Hardship deepens as millions find the poverty line further out of reach

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New analysis in the Joseph Rowntree Foundation (JRF) flagship UK Poverty report quantifies for the first time how many thousands of pounds are needed by families to escape poverty – and how that has got worse over time. It is now 20 years and 6 prime ministers since there was a sustained fall in poverty.

How much you would need to move out of poverty

The poverty gap, or the amount of money needed to bring the incomes of people in poverty to the poverty line, has grown wider.  Six million of the poorest people – those living in very deep poverty – would need on average to more than double their income to move out of poverty.

Analysis of the latest data shows that the average person in poverty has an income 29% below the poverty line, with the gap up from 23% in the mid-1990s. The average income of people in very deep poverty – is 59% below the poverty line.

This is equivalent to a couple with two children under 14:

  • in poverty needing an additional £6,200 per year to reach the poverty line.  In the mid 90’s, the gap was £3,300 after adjusting for inflation.
  • in very deep poverty needing a whopping £12,800 more to reach the poverty line.

Poverty increased in the latest official data, returning close to pre-pandemic levels

  • Over one in five people in the UK (22%) were in poverty in 2021/22
  • This equates to 14.4 million people in total, with 8.1 million working-age adults, 4.2 million children and 2.1 million pensioners living in poverty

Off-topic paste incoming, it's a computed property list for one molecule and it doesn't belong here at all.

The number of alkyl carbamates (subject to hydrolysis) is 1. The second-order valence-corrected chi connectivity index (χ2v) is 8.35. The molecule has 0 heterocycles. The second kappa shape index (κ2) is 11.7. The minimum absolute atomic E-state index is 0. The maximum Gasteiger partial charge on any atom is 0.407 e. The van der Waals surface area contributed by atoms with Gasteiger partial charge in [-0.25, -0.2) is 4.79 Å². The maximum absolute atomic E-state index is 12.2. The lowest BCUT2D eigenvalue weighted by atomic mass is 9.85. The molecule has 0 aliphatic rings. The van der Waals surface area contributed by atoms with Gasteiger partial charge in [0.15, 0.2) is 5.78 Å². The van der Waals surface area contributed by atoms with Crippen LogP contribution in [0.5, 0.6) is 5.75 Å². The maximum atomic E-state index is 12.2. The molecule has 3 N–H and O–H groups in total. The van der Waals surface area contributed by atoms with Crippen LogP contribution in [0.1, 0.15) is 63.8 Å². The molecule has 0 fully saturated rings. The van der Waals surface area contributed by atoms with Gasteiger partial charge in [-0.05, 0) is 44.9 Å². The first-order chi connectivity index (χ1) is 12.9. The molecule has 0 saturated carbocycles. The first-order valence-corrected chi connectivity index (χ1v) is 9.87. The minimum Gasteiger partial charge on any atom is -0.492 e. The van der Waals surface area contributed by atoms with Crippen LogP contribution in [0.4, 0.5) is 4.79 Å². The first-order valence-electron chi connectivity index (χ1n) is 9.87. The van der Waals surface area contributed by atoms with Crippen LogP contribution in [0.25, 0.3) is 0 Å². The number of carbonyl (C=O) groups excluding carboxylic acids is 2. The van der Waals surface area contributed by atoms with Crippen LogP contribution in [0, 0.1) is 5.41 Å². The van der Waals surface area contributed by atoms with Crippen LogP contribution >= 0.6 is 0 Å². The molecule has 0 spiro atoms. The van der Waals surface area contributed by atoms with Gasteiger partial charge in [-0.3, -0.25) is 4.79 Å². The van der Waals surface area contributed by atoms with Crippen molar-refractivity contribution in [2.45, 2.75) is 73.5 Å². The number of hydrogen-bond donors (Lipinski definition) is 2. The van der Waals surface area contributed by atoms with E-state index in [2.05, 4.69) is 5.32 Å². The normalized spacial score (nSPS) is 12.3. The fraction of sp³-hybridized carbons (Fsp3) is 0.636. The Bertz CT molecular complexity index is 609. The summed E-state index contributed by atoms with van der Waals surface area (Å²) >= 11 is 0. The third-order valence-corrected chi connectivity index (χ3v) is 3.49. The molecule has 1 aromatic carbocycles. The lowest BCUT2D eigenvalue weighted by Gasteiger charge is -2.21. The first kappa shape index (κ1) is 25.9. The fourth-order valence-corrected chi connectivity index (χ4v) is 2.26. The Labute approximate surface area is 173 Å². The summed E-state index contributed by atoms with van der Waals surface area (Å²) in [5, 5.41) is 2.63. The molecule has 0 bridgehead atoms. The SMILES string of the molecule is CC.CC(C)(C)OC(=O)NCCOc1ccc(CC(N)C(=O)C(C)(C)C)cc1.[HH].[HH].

• Nearly two-thirds (64%) of working-age adults in poverty live in working households. This has increased by 3 percentage points, from 61% to 64%, between 2020/21 and 2021/22
  • The number and proportion of children and pensioners in poverty rose between 2020/21 and 2021/22, as well as overall poverty
  • Around two in every ten adults are in poverty in the UK, with about three in every ten children being in poverty
  • Around 6 million people lived in very deep poverty in 2021/22

JRF analysis of broader trends since the 1970s shows that poverty rates grew rapidly under the Thatcher Government, reaching around a quarter in the mid to late 1990s, and have remained stubbornly high since then. Poverty fell during the first half of the New Labour administration but started to rise after 2005. Overall, poverty has barely moved since Conservative-led Governments took power in 2010, with every year’s poverty rate since then being between 20% and 22%.

At the same time, the British public is more conscious of rising poverty levels in society. Since 2017, the majority agree that the government should increase tax and spending on health, education and other social benefits.

As we approach a general election, political parties must urgently address entrenched high levels of poverty by:

  • Introducing an ‘Essentials Guarantee’ into Universal Credit, to ensure that everyone has a protected minimum amount of support to afford essentials like food and household bills.
  • Beyond this, future governments must focus on expanding the foundations of economic security to everyone in our society. People experiencing poverty, especially deep poverty, will be looking for plans from parties to ensure that they are not left unprotected when times are hard.

Post expires on April 18th, 2024

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